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Experience and Treachery
PG-13 

 
 
Author's note:  We saw in "Endgame" that Seven of Nine was beginning to have doubts about becoming involved with Chakotay after the admiral told her that her death would hurt those who cared for her.  What if Chakotay's efforts to patch things up failed?

Story inspired by the Elderly Hands and this comment, made by a dear friend:  "Never underestimate the advantage gained from experience and treachery."  Ruth Haley
 

"Where the hell is the captain?"  Chakotay was so angry when he burst from the turbolift that the bridge crew stared at him with open mouths, too stunned to reply.  He stood on the upper level gripping the railing.  "She's in the ready room, right?"

"She went in there hours ago," Harry Kim replied from the center seat.  "And I haven't seen her leave."

Chakotay nodded and strode to the recessed door where he hit the chime with his right fist and then stood, head down, waiting for permission to enter.  Meanwhile, Kim and the others on duty stared fixedly at the image of Earth in the view screen, each of them wondering what had happened to infuriate the first officer on their first evening back in the Alpha Quadrant.  Kim wished he could warn the captain about the storm front that was about to disturb her privacy, but there simply wasn't time.  Chakotay hit the chime again, muttering something unintelligible under his breath.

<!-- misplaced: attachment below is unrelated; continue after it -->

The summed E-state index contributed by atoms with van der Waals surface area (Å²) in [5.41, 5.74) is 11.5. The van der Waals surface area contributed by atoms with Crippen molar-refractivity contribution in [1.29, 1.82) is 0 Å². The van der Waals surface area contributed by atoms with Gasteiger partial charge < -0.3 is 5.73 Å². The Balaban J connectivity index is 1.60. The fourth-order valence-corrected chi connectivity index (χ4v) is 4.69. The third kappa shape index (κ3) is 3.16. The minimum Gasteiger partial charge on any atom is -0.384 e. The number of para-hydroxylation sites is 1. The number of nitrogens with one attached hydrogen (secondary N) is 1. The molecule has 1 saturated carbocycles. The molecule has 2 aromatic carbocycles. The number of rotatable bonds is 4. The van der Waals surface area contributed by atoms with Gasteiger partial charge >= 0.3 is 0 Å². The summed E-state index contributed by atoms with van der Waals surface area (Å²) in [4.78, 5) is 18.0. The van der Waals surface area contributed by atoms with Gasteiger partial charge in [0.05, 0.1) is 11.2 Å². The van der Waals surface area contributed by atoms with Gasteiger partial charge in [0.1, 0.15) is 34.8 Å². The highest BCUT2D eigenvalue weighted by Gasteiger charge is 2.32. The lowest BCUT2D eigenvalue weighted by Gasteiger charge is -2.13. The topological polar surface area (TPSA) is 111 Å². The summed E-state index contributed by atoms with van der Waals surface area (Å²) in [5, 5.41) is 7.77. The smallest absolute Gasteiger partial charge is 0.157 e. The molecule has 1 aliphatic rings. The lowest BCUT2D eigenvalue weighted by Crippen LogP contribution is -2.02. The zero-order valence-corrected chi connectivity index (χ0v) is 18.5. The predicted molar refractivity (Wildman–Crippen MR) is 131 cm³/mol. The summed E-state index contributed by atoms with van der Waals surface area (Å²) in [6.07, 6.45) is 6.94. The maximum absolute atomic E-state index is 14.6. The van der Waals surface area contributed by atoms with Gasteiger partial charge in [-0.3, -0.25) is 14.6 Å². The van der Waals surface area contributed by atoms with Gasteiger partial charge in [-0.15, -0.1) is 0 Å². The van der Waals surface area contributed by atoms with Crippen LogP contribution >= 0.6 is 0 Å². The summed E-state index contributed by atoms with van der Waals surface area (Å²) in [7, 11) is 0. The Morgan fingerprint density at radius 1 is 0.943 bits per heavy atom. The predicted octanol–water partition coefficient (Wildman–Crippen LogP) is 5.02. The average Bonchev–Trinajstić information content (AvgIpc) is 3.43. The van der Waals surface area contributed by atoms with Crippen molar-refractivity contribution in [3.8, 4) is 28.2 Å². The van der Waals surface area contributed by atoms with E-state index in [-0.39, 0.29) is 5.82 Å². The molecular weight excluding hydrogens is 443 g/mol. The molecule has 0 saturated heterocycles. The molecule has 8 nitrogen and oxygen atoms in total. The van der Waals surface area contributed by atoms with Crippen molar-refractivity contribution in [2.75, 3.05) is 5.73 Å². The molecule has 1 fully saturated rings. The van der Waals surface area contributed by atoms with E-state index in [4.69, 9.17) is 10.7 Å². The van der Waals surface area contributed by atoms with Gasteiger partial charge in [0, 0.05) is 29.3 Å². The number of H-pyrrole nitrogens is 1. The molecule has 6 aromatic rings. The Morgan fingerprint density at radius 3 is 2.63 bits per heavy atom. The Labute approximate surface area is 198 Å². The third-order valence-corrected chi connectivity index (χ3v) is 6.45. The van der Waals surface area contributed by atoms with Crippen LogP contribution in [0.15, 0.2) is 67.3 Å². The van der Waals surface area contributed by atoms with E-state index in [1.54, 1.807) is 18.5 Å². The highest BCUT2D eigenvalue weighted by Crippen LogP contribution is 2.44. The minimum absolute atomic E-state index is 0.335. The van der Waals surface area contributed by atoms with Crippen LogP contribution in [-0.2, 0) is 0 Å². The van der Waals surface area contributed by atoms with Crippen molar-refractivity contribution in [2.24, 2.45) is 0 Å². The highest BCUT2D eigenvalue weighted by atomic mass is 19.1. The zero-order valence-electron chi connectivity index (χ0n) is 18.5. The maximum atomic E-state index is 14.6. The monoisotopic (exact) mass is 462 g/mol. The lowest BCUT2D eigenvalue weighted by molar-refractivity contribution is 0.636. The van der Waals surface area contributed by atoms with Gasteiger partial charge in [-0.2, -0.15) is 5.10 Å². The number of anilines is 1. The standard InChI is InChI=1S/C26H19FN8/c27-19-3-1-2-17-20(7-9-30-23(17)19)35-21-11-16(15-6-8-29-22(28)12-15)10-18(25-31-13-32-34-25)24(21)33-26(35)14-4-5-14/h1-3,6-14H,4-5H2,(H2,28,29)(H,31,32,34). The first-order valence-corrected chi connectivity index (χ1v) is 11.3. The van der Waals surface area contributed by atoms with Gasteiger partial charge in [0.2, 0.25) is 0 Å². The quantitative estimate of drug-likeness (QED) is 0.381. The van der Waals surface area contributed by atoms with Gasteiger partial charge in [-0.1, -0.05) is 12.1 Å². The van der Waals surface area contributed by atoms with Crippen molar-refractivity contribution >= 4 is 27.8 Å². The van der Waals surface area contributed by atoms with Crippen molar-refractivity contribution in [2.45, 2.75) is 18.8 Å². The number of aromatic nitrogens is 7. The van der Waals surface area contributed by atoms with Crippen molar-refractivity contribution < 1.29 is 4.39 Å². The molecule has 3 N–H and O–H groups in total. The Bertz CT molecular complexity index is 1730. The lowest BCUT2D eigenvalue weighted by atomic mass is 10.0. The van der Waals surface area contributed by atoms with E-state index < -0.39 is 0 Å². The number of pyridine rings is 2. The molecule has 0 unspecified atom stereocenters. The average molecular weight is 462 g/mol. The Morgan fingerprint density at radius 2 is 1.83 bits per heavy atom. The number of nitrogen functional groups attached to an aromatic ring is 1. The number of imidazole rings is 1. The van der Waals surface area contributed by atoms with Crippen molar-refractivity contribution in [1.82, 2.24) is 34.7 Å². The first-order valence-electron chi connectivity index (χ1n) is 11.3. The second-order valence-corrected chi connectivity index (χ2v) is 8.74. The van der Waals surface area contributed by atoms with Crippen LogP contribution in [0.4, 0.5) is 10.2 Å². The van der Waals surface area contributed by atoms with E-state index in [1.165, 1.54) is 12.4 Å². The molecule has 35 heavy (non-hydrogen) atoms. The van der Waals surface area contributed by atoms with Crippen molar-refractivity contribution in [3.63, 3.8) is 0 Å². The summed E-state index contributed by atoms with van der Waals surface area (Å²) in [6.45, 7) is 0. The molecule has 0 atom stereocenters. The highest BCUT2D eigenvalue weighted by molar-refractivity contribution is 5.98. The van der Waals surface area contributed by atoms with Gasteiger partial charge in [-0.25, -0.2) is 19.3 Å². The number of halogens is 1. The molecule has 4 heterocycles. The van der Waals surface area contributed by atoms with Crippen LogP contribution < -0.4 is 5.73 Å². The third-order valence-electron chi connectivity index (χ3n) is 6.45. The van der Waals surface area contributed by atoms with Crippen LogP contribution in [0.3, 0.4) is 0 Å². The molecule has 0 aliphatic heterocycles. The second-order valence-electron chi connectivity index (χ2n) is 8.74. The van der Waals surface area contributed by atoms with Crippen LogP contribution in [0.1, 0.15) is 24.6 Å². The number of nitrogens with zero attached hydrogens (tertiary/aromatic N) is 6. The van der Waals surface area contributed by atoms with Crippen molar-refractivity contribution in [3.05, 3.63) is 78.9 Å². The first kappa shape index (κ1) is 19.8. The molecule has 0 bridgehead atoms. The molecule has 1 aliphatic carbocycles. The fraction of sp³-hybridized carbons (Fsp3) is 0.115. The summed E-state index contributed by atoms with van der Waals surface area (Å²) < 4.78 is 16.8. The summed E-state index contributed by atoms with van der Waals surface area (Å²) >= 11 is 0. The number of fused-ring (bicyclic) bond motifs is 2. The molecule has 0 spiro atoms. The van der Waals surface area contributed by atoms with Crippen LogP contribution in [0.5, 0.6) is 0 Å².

"Enter." Janeway's voice sounded groggy over the comm line, as if she'd been asleep.

The ready room was dark, illuminated only by the light reflected from the Earth which lay in half shadow beneath them, the Pacific Ocean in the darkness of night.  Chakotay was forced to pause and let his eyes adjust before he could make out the form of his captain sitting on the sofa, staring out the window.  He suspected that she'd been sleeping, her head resting on the arm she had stretched along the back cushion.

"Chakotay?"  She looked at him in the window's reflection.  "Is something wrong?"

"Everything's wrong."  His anger bubbled to the surface.  "That damned treacherous Admiral Janeway.  What was the 'B' plot of her trip back from her terrible future?" he demanded.  "To make the rest of us as miserable as she was?"

"'B' plot?" Janeway turned her face toward him, shocked at his anger when the rest of the ship was celebrating their successful return to the Alpha Quadrant.  "What are you talking about?"

"I'm talking about why Admiral Janeway came back in time.  What exactly did she intend to accomplish besides this early return to the Alpha Quadrant?"